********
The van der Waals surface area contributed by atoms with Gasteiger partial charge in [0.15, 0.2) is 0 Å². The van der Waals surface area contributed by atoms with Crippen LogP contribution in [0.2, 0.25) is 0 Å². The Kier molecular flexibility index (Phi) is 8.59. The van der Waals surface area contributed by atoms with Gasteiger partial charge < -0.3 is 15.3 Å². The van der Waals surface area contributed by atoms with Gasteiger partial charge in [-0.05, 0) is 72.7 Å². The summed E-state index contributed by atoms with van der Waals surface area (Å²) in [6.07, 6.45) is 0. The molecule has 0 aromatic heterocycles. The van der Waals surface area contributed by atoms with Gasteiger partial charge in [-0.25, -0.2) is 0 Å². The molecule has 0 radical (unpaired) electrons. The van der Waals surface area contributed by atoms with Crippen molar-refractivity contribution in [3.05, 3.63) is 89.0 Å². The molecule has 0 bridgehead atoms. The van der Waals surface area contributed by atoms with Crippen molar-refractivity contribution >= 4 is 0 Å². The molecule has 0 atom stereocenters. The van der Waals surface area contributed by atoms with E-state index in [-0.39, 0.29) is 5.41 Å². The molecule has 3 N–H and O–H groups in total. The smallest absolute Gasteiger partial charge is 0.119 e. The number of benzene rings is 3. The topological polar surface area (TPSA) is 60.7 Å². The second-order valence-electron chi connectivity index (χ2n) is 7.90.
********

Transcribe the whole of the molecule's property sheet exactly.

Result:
The van der Waals surface area contributed by atoms with Gasteiger partial charge in [0.15, 0.2) is 0 Å². The van der Waals surface area contributed by atoms with Crippen LogP contribution in [0.2, 0.25) is 0 Å². The Kier molecular flexibility index (Phi) is 8.59. The van der Waals surface area contributed by atoms with Gasteiger partial charge < -0.3 is 15.3 Å². The van der Waals surface area contributed by atoms with Gasteiger partial charge in [-0.05, 0) is 72.7 Å². The summed E-state index contributed by atoms with van der Waals surface area (Å²) in [6.07, 6.45) is 0. The molecule has 0 aromatic heterocycles. The van der Waals surface area contributed by atoms with Gasteiger partial charge in [-0.25, -0.2) is 0 Å². The molecule has 0 radical (unpaired) electrons. The van der Waals surface area contributed by atoms with Crippen molar-refractivity contribution in [3.05, 3.63) is 89.0 Å². The molecule has 0 bridgehead atoms. The van der Waals surface area contributed by atoms with Crippen molar-refractivity contribution >= 4 is 0 Å². The molecule has 0 atom stereocenters. The van der Waals surface area contributed by atoms with E-state index in [-0.39, 0.29) is 5.41 Å². The molecule has 3 N–H and O–H groups in total. The smallest absolute Gasteiger partial charge is 0.119 e. The number of benzene rings is 3. The topological polar surface area (TPSA) is 60.7 Å². The second-order valence-electron chi connectivity index (χ2n) is 7.90.